When I recently saw a video for a Nutella Brioche Flower I was itching to try that technique. Nutella was out of the question – I had plenty of it as a kid and rarely crave it as an adult. Plus I wanted to use homemade goodies in jars or from the freezer.

First I thought I should make the pastry with a fruit filling but then I asked myself whether it has to be sweet at all.

I ended up with whole-wheat yeast dough and homemade pesto, using my Pesto Knots recipe as a basis.

Shaping the flower needs practice. Mine looked a bit wilted but that was OK. I am sure I will get better at it next time, just as I am confident I will find more ways to cut down on sugar without giving up the sweet life.

Pesto Flower ready to bake

Pesto Flower

½ cup + 2 tablespoons warm water, more as needed

1 1/8 teaspoon active dry yeast

1 tablespoon olive oil

½ teaspoon salt

8½ ounces cups white whole wheat flour (or half whole wheat and half bread flour)

½ cup pesto

Extra-virgin olive oil for brushing

1. Mix the water with the yeast and let stand for a few minutes until it starts to foam.

2. In a large bowl mix the olive oil, salt, flour, and the yeast mixture. Knead to a smooth dough using your hands or the dough hook of an electric mixer. The dough should be slightly tacky; add more water a teaspoon at a time as needed.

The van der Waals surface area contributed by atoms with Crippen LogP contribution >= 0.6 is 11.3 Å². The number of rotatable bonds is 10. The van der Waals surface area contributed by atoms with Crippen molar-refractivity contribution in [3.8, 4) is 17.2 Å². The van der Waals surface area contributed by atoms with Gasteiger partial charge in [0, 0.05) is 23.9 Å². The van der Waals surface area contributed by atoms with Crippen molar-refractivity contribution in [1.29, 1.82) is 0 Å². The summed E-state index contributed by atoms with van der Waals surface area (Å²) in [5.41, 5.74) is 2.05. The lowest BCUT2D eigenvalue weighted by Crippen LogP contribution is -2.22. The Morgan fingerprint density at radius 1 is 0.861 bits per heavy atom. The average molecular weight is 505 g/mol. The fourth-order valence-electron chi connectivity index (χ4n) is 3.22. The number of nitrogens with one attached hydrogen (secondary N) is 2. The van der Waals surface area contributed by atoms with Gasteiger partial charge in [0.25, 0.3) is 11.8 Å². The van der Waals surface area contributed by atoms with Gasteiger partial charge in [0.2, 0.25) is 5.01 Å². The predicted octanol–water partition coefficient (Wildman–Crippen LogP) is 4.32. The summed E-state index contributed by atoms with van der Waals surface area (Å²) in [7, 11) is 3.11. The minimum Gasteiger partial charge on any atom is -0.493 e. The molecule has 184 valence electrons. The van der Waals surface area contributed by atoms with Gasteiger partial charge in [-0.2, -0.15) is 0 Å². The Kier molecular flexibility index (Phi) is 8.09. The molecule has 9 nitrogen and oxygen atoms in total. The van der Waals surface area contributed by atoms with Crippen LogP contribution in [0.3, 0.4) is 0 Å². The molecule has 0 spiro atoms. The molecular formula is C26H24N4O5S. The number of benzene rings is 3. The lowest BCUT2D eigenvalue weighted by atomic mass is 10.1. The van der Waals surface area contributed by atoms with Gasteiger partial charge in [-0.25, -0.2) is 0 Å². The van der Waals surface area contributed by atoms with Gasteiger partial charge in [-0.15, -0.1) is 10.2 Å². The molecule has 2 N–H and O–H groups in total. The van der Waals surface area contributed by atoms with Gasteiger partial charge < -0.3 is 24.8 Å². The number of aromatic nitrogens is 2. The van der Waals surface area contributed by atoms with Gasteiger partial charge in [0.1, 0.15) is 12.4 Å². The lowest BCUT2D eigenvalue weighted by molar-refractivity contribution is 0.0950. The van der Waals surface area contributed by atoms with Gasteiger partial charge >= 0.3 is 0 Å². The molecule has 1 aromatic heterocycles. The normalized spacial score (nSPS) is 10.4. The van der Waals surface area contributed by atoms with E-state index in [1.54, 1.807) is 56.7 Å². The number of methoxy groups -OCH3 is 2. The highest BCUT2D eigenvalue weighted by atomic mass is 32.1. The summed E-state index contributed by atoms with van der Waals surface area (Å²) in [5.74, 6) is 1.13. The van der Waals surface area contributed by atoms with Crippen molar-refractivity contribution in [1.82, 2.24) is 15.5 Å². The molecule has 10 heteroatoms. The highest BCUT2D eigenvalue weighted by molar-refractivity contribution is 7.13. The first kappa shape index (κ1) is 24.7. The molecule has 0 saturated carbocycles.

3. Cover and let rise for 2 hours.

4. Preheat the oven to 425 degrees F. If you have a baking stone, place it on the medium rack of the oven.

Cutting circles

5. Roll out half of the dough on a floured surface to a 10×20-inch rectangle. Using a 9-inch cake pan, cut out two 9-inch circles with a pastry wheel. Gently lift the circles and place them aside on a large, lightly floured piece of parchment paper. Evenly spread it with pesto, leaving 1 inch free all around.

6. Add the dough scraps to the remaining dough and knead until smooth. Add a few teaspoons of water if the dough seems dry. Roll out the second half of the dough and cut out two more dough circles as described. Place the second circle on top of the first and spread it with pesto as described. Place the last circle on top and leave it plain.

Spreading with pesto

7. Place a small jar in the center. Using a small knife, mark 16 equal wedges as if you were cutting a cake. Cut the wedges all the way through with a pastry wheel.

Twisting

8. Hold two of the wedges next to each other in each of your hands. Twist them twice in opposite directions. Pinch the ends together to seal.

Brushing with olive oil

9. Generously brush the entire surface with olive oil. Gently transfer the flower with the parchment to the hot baking stone. Bake in the preheated oven for 30 minutes, or until golden brown. Transfer to a baking rack to cool.

Makes 8 servings

Photos by Ted Rosen